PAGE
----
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Reymus, Marcel; Hickel, Reinhard and Keßler, Andreas (2020): Accuracy of CAD/CAM-fabricated bite splints: milling vs 3D printing. In: Clinical oral investigations, Vol. 24: pp. 4607-4615 [PDF, 2MB]

Abstract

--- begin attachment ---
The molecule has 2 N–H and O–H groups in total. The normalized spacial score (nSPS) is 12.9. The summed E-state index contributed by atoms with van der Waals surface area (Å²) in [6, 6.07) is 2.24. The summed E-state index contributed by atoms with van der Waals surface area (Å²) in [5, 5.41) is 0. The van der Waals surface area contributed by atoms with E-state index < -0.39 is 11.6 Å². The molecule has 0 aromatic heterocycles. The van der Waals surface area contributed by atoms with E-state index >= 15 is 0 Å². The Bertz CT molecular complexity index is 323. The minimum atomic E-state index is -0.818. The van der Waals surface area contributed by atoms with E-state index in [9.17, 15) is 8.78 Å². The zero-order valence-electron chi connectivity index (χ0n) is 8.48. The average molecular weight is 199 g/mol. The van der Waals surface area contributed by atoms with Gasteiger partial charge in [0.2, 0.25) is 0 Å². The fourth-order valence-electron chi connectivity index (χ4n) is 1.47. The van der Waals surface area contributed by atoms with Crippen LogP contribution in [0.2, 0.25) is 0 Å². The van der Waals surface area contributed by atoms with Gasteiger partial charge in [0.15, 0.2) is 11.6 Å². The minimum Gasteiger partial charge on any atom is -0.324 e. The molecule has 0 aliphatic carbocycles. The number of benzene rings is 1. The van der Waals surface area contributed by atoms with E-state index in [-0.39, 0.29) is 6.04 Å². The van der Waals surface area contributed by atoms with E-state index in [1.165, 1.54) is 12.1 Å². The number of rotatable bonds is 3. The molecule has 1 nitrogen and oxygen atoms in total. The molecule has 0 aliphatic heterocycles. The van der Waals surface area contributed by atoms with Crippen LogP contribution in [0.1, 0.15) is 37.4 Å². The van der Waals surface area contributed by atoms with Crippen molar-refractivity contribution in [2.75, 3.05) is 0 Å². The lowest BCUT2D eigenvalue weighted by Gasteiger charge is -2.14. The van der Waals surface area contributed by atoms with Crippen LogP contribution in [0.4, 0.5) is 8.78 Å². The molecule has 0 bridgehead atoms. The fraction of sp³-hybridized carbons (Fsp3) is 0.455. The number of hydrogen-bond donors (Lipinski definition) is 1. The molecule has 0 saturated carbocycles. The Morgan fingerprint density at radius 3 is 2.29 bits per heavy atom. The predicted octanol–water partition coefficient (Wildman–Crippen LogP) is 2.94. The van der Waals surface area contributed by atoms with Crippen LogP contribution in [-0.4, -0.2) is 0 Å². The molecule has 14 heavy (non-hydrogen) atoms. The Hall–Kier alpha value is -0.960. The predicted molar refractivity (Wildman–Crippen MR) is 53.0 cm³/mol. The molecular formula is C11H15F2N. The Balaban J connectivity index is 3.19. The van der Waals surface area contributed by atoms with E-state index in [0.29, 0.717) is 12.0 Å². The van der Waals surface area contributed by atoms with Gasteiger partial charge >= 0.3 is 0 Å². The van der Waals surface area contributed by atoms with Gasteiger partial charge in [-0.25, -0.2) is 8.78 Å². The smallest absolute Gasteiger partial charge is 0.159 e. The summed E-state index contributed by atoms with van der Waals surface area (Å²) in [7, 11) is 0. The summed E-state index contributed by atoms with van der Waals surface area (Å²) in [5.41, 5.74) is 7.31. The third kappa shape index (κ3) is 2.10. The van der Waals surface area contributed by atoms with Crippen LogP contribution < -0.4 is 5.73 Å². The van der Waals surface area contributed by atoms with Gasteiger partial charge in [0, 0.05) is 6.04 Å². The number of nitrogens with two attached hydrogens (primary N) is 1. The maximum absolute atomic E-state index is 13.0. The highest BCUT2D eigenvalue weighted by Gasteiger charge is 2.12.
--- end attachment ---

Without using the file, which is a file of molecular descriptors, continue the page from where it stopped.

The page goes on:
OBJECTIVES The aim of this study was to investigate the accuracy of CAD/CAM-fabricated bite splints in dependence of fabrication method (milling vs 3D printing), positioning (horizontal vs vertical), selection of material, and method of deviation measurement. MATERIALS AND METHODS Bite splints were 3D-printed in either horizontal or vertical position (n = 10) using four different resins (Dental LT, Ortho Clear, Freeprint Splint, V-Splint). As control, ten bite splints were fabricated by CNC milling (ProArt CAD Splint). The splints were scanned and deviations between the CAD-file (trueness) and between each other within one group (precision) were measured by two different software applications and methods (cloud-to-cloud vs cloud-to-mesh). Data were analyzed using univariate analysis, Kolmogorov-Smirnov, Kruskal-Wallis, and Mann-Whitney U tests. RESULTS The highest impact on accuracy was exerted by the selection of the material (trueness: ηP2 = 0.871, P < 0.001; precision: ηP2 = 0.715, P < 0.001). Milled splints showed the highest trueness (P < 0.01) but not the highest precision at the same time. Horizontally positioned 3D-printed bite splints showed the least deviations in terms of trueness while vertical positioning resulted in the highest precision. The cloud-to-cloud method showed higher measured deviations than the other methods (P < 0.001–P = 0.002). CONCLUSION Milled splints show higher trueness than 3D-printed ones, while the latter reveal higher reproducibility. The calculated deviations vary according to the measurement method used. CLINICAL RELEVANCE In terms of accuracy, milled and 3D-printed bite splints seem to be of equal quality.

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